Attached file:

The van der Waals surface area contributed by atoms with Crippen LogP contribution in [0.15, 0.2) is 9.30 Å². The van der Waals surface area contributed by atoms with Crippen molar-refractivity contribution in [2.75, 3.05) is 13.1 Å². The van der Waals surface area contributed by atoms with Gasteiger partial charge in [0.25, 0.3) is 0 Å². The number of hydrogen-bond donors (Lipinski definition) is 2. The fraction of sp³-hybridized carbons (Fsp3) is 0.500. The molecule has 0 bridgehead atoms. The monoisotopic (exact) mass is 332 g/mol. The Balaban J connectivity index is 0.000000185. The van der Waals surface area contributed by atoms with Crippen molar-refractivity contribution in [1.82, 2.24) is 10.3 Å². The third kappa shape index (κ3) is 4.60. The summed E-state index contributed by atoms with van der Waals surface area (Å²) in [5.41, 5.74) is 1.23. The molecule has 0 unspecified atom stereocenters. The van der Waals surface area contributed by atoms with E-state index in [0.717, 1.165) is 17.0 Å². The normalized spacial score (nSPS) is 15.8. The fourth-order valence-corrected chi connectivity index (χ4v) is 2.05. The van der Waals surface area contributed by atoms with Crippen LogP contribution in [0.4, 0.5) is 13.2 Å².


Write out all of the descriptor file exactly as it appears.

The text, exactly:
The van der Waals surface area contributed by atoms with Crippen LogP contribution in [0.15, 0.2) is 9.30 Å². The van der Waals surface area contributed by atoms with Crippen molar-refractivity contribution in [2.75, 3.05) is 13.1 Å². The van der Waals surface area contributed by atoms with Gasteiger partial charge in [0.25, 0.3) is 0 Å². The number of hydrogen-bond donors (Lipinski definition) is 2. The fraction of sp³-hybridized carbons (Fsp3) is 0.500. The molecule has 0 bridgehead atoms. The monoisotopic (exact) mass is 332 g/mol. The Balaban J connectivity index is 0.000000185. The van der Waals surface area contributed by atoms with Crippen molar-refractivity contribution in [1.82, 2.24) is 10.3 Å². The third kappa shape index (κ3) is 4.60. The summed E-state index contributed by atoms with van der Waals surface area (Å²) in [5.41, 5.74) is 1.23. The molecule has 0 unspecified atom stereocenters. The van der Waals surface area contributed by atoms with E-state index in [0.717, 1.165) is 17.0 Å². The normalized spacial score (nSPS) is 15.8. The fourth-order valence-corrected chi connectivity index (χ4v) is 2.05. The van der Waals surface area contributed by atoms with Crippen LogP contribution in [0.4, 0.5) is 13.2 Å².